The Dangers of 3rd-Party Fulfillment

Among the many promises early Internet companies claimed they would fulfill was taking customer service to a new level.

This was smart, as good customer service helps build customer loyalty and repeat orders. All remote-shopping companies strive for high repeat orders, since that is where profits lie. The service would far exceed that provided by the old-economy remote-shopping companies such as catalogers and would cost less. This would allow them to devote more of their money to building brand awareness through advertising.

They did make improvements in providing some customer service information, most notably by providing instantaneous order confirmation and shipping information as soon as it was available. Customers see these services as benefits and appreciate them.

However, for most of the remaining customer service, they failed to provide service as good as the older remote-shopping companies and costs did not go down. This was one more reason for the high failure rates among dot-coms.

This happened because of a major fundamental error. The dot-coms, in building their business models, never recruited anyone with direct marketing experience to advise them. This has been well documented during the past year as a reason many dot-coms failed, especially in building their business plans.

All companies must build customer loyalty if they wish to have repeat business. To achieve this, customers must feel they paid a fair value for the product or service they received and that they received good customer service. Since what is considered a good value varies from customer to customer, all a company can do is be sure its price value relationship is within industry norms. Better yet, it might strive to exceed industry norms.

In the second part of the equation — good customer service — dot-coms made it harder for themselves by relying on outsourcing fulfillment. Properly managing a third-party fulfillment source requires excellent knowledge of your customers, their expectations and the requirements for providing good fulfillment.

Before any of the companies that supply third-party fulfillment put out a contract on me, I will explain that the problem lies primarily with the company buying the service and not with the provider.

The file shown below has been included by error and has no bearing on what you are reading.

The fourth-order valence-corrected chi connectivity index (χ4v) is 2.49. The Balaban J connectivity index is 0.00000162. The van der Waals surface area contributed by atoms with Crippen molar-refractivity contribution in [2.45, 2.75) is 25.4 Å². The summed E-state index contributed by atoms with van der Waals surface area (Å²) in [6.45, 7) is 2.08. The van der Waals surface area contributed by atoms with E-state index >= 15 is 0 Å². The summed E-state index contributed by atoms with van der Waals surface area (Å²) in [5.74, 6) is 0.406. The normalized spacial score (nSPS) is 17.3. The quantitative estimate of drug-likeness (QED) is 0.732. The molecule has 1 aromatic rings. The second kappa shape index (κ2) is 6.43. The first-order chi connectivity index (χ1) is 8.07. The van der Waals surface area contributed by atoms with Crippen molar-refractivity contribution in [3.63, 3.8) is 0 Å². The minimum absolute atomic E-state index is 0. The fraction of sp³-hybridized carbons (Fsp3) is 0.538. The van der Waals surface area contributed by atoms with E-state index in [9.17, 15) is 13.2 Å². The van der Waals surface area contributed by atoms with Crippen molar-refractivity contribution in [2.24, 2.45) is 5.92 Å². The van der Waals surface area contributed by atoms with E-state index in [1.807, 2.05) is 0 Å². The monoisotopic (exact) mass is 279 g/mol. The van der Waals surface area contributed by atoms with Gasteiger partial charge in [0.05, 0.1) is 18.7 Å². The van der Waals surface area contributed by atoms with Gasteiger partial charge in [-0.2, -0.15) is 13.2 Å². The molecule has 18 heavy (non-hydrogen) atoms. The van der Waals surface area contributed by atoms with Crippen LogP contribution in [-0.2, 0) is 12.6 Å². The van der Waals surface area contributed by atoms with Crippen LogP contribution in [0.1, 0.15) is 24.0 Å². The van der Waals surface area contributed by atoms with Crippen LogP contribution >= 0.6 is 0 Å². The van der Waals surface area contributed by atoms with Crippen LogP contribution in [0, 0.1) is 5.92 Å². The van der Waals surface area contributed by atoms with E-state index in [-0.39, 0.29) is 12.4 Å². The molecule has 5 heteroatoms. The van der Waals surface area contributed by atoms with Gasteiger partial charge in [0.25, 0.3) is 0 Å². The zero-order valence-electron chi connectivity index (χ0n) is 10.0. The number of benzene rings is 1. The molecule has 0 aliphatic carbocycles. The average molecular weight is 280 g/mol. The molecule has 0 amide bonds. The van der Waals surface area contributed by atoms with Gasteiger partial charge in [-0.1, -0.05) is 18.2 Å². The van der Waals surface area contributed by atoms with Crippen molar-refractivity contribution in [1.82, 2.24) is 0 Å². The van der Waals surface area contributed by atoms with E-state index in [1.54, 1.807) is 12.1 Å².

The danger in outsourcing fulfillment is that the remote-selling company quickly decides that it can leave the majority of the day-to-day management of its fulfillment to its supplier.

The problem is that fulfillment companies — most of which try to do a good job — service multiple clients that offer different products. And there are problems associated with selling and servicing those products. For their own efficiency and profitability, fulfillment companies tend to seek common solutions to problems rather than finding individual solutions for each client.

Unlike relationships with many providers, such as product or system suppliers, the relationship with a fulfillment provider must be constant. This differs from a relationship with a list broker or printer. The expertise of brokers and printers is needed primarily when you do a mailing. This occurs periodically and is of such magnitude that remote-shopping companies have staff to manage the relationship closely.

However, fulfillment happens every day and every hour. The majority of a company’s orders are similar, and rather than treating each as a major event, like a mailing, it is seen as one of thousands. For many companies, even those that do their own fulfillment, this creates complacency regarding their processing, which can easily lead to poor customer service — especially since operations in most companies are frequently seen as a cost and not as a profit center.

The most important contact with customers is in fulfilling their orders. If this is done poorly, even if the customers think the price value relationship was fair, your customers are not likely to come back, especially first-time buyers.

This does not necessarily mean that companies should build their own fulfillment facilities. Whether a company fulfills orders internally or through a third party, the company must invest the human and financial resources to ensure the customer experience is the best it can be. There is a tendency when using third-party fulfillment to rely too heavily on the third party’s personnel and systems.

Since many companies use third-party fulfillment and will continue to do so, they must have sufficient staff to manage the supplier. Fulfillment suppliers may not relish the idea of having client personnel living in their plants, but it is best for both parties.

Issues arise every day that need resolution, from quantities received that do not match the shipping slip, to how to handle a customer’s inquiry. These issues must be resolved instantly. Since these problems are ultimately the responsibility of the remote-shopping company, it should be the one to resolve the problems.

Many companies do not see this resolution, since they assume that an advantage of third-party fulfillment is lower personnel costs. The best analogy is that you would not let the printer OK the color of your catalog printing, so do not let your fulfillment supplier control your relationships with your customers.

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